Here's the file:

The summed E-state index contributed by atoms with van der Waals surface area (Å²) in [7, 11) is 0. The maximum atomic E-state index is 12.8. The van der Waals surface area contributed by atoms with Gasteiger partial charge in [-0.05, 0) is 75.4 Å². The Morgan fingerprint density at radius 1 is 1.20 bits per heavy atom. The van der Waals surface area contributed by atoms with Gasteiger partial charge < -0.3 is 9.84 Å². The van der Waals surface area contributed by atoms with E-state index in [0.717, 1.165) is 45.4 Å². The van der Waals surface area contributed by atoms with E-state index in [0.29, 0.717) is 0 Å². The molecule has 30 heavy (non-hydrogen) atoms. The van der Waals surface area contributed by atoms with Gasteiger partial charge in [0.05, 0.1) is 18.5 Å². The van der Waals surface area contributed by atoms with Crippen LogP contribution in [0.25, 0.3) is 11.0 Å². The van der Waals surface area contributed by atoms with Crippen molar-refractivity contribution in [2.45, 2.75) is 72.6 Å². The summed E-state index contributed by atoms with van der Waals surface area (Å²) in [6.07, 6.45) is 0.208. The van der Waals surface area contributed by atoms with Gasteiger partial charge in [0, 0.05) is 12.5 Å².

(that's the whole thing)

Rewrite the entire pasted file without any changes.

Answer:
The summed E-state index contributed by atoms with van der Waals surface area (Å²) in [7, 11) is 0. The maximum atomic E-state index is 12.8. The van der Waals surface area contributed by atoms with Gasteiger partial charge in [-0.05, 0) is 75.4 Å². The Morgan fingerprint density at radius 1 is 1.20 bits per heavy atom. The van der Waals surface area contributed by atoms with Gasteiger partial charge < -0.3 is 9.84 Å². The van der Waals surface area contributed by atoms with E-state index in [0.717, 1.165) is 45.4 Å². The van der Waals surface area contributed by atoms with E-state index in [0.29, 0.717) is 0 Å². The molecule has 30 heavy (non-hydrogen) atoms. The van der Waals surface area contributed by atoms with Gasteiger partial charge in [0.05, 0.1) is 18.5 Å². The van der Waals surface area contributed by atoms with Crippen LogP contribution in [0.25, 0.3) is 11.0 Å². The van der Waals surface area contributed by atoms with Crippen molar-refractivity contribution in [2.45, 2.75) is 72.6 Å². The summed E-state index contributed by atoms with van der Waals surface area (Å²) in [6.07, 6.45) is 0.208. The van der Waals surface area contributed by atoms with Gasteiger partial charge in [0, 0.05) is 12.5 Å².